Medical technologies – benefits and pitfalls


We sometimes think that ethics should limit technological progress, but it can also inspire them. There is no one medicine but two. There is a medicine which saves, which heals, more exactly which makes healing possible. And another which heals, which relieves without ensuring a definitive cure. It does not aim to restore a good quality of life to the patient. Also, tech thievery and manipulation goes hand in hand with these too. Let’s Take a closer look.

Medical technologies are two-edged sword for elderly

The development of technologies has led to their application to health, then to the daily life of old people. Many of these techniques have gradually passed into the practice of these people or their care even before any ethical questions. So far, it is mainly fears and the precautionary principle that have been let loose. If you listen, you only hear about the obstacles raised by using this progress. We hear that old people could never learn these methods. We hear that medical applications would be unnecessarily expensive and ruin the health system, and society would be created without privacy or freedom, worthy of Big Brother. Let’s take a closer look.

Real needs

These technologies first offer new answers to old problems. There are many examples:

Medical surveillance is made easier and safer by the multiplication of sensors. More than reducing the human presence, they allow better use and limit the risks associated with the human factor. Being able to postpone this monitoring from the hospital to the home meets the wishes of elderly patients and the concern for the economy.

Allowing a person to see or hear better responds to a need for comfort and autonomy.

Protecting the skin of the person at risk of a pressure ulcer, or preventing a fall, preserves the bodily integrity of the person at risk before saving health.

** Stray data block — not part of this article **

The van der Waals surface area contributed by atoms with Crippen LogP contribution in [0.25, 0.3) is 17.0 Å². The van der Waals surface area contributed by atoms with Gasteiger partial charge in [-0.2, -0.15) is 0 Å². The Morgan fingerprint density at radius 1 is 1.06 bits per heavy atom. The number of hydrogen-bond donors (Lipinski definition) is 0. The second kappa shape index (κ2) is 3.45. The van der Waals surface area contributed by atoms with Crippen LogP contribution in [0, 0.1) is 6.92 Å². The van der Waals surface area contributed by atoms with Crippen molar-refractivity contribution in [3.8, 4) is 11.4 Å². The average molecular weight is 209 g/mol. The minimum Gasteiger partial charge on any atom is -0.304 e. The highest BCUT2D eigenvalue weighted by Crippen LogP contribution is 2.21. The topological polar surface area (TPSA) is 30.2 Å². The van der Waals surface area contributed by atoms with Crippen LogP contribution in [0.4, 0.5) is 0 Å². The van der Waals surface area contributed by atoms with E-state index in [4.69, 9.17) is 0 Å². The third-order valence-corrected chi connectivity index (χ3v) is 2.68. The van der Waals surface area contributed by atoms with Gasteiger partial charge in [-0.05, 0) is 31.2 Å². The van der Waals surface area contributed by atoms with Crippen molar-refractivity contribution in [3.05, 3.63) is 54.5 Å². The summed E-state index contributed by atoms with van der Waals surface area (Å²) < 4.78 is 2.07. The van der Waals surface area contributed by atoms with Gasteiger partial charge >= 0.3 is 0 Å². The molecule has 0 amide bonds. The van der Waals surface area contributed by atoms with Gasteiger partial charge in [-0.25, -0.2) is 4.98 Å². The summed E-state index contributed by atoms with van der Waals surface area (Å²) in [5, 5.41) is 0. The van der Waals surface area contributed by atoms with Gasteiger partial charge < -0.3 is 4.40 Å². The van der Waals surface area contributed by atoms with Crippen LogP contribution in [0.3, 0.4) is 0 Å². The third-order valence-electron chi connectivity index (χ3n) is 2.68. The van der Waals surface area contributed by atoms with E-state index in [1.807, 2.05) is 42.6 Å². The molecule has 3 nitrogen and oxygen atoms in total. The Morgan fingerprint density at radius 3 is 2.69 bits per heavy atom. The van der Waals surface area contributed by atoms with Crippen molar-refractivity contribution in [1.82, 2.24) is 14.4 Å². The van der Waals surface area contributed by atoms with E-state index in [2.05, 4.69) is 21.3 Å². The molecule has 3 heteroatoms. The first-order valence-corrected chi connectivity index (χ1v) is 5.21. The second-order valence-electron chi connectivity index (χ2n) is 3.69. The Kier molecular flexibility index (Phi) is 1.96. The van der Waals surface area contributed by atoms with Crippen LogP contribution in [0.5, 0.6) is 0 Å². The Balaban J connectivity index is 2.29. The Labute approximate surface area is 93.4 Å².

We can multiply the examples. Anything that improves medical surveillance, disability compensation, access to the city directly benefits the sick or disabled person, increases their living comfort and reduces costs by lowering their dependence on aid or human presence. In addition, the entire able-bodied population, who sees it as more comfortable or easier, demands its use, which lowers costs.

Beware of today’s bogus treatments.

Since the start of the pandemic, there have been actors who have sought to profit from the fear generated by the disease by offering bogus cures and treatments.

Teas, essential oils, and intravenous vitamin C therapies are just a few of the purported antiviral treatments. These continue to be present in clinics, online sites, social media, and TV shows.

But the development of coronavirus vaccines has generated a new form of scam. It consists of demanding money in exchange for immunization.

There are also those who falsely claim to sell some of the vaccines developed.

FTC has warned that this fraud is spreading in this country due to the complexity of the vaccine distribution system, which varies by state or territory.

Always-ready scammers take advantage of the confusion.

To avoid fraud, the agency reminds you that you cannot pay to be vaccinated.